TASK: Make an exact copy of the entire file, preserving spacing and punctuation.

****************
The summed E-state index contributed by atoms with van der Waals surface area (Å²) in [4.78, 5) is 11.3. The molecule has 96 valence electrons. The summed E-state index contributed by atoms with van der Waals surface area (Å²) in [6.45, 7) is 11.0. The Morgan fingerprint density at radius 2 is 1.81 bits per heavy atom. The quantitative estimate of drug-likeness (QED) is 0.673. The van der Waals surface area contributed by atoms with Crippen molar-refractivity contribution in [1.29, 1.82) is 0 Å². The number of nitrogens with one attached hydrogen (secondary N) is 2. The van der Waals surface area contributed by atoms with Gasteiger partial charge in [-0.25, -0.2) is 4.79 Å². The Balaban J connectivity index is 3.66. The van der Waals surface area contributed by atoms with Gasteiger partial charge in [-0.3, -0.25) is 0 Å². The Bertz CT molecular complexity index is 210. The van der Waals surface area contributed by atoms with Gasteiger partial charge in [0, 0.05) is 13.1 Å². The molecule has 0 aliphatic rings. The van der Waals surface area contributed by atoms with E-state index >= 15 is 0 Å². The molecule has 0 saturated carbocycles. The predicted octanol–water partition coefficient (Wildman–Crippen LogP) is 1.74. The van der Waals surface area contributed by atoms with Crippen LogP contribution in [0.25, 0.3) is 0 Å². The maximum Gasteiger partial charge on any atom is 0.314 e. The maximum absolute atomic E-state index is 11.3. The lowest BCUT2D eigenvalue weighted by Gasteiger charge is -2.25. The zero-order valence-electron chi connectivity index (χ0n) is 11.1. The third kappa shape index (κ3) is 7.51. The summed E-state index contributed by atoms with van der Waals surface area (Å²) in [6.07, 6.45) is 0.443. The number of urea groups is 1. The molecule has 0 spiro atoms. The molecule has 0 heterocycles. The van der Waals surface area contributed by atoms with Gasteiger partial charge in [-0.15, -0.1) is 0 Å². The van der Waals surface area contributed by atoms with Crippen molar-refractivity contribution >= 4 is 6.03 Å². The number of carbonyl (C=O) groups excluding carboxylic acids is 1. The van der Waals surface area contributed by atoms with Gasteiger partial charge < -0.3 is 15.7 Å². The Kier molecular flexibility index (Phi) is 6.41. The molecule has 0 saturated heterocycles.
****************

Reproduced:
The summed E-state index contributed by atoms with van der Waals surface area (Å²) in [4.78, 5) is 11.3. The molecule has 96 valence electrons. The summed E-state index contributed by atoms with van der Waals surface area (Å²) in [6.45, 7) is 11.0. The Morgan fingerprint density at radius 2 is 1.81 bits per heavy atom. The quantitative estimate of drug-likeness (QED) is 0.673. The van der Waals surface area contributed by atoms with Crippen molar-refractivity contribution in [1.29, 1.82) is 0 Å². The number of nitrogens with one attached hydrogen (secondary N) is 2. The van der Waals surface area contributed by atoms with Gasteiger partial charge in [-0.25, -0.2) is 4.79 Å². The Balaban J connectivity index is 3.66. The van der Waals surface area contributed by atoms with Gasteiger partial charge in [-0.3, -0.25) is 0 Å². The Bertz CT molecular complexity index is 210. The van der Waals surface area contributed by atoms with Gasteiger partial charge in [0, 0.05) is 13.1 Å². The molecule has 0 aliphatic rings. The van der Waals surface area contributed by atoms with E-state index >= 15 is 0 Å². The molecule has 0 saturated carbocycles. The predicted octanol–water partition coefficient (Wildman–Crippen LogP) is 1.74. The van der Waals surface area contributed by atoms with Crippen LogP contribution in [0.25, 0.3) is 0 Å². The maximum Gasteiger partial charge on any atom is 0.314 e. The maximum absolute atomic E-state index is 11.3. The lowest BCUT2D eigenvalue weighted by Gasteiger charge is -2.25. The zero-order valence-electron chi connectivity index (χ0n) is 11.1. The third kappa shape index (κ3) is 7.51. The summed E-state index contributed by atoms with van der Waals surface area (Å²) in [6.07, 6.45) is 0.443. The number of urea groups is 1. The molecule has 0 spiro atoms. The molecule has 0 heterocycles. The van der Waals surface area contributed by atoms with Gasteiger partial charge in [-0.15, -0.1) is 0 Å². The van der Waals surface area contributed by atoms with Crippen molar-refractivity contribution >= 4 is 6.03 Å². The number of carbonyl (C=O) groups excluding carboxylic acids is 1. The van der Waals surface area contributed by atoms with Gasteiger partial charge < -0.3 is 15.7 Å². The Kier molecular flexibility index (Phi) is 6.41. The molecule has 0 saturated heterocycles.